State v. Sims

The Appellate Division dealt with two important constitutional issues in State v. Sims. First, the Court was asked to determine whether police officers were required to inform the defendant of the charges he was arrested for, even if no charges had yet to be formally filed. Relying on the New Jersey Supreme Court’s holdings in State v. A.G.D., 178 N.J. 56 (2003), and State v. Vincenty, 237 N.J. 122 (2019), the Appellate Division held that “[b]ecause defendant did not know that he was under arrest for attempted murder when he waived his rights, the waiver was not made knowingly and intelligently.” The Court ordered that the statement must be suppressed. Second, the Court dealt with a Confrontation Clause issue because the victim invoked his 5th Amendment right against self-incrimination and refused to testify at trial. So, the trial court admitted the victim’s prior testimony from a pretrial motion, pursuant to Rule 804(b)(1)(A) (prior testimony of an unavailable witness).  The Appellate Division reversed, holding that the Confrontation Clause was violated because the defendant did not have the opportunity to develop the victim’s testimony by cross-examination at the hearing where the testimony was limited to the scope of an out-of-court identification.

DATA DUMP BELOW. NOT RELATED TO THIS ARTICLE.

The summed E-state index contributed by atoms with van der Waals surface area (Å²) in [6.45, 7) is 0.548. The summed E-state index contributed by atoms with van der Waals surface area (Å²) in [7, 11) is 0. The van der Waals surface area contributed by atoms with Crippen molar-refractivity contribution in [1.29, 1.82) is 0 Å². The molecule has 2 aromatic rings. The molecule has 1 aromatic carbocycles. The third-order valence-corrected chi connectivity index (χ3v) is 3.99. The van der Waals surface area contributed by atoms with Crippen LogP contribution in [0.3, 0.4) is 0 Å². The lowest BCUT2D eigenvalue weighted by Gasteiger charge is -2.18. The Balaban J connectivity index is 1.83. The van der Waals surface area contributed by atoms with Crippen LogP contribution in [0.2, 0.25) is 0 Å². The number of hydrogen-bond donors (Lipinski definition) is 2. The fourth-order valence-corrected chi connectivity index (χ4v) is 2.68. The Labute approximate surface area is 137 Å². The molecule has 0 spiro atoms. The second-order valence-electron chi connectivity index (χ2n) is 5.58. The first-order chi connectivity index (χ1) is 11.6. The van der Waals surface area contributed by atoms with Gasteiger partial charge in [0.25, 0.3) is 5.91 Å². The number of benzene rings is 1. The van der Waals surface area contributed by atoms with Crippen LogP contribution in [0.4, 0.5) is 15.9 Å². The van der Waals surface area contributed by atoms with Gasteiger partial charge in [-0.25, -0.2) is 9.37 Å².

Antony-Sims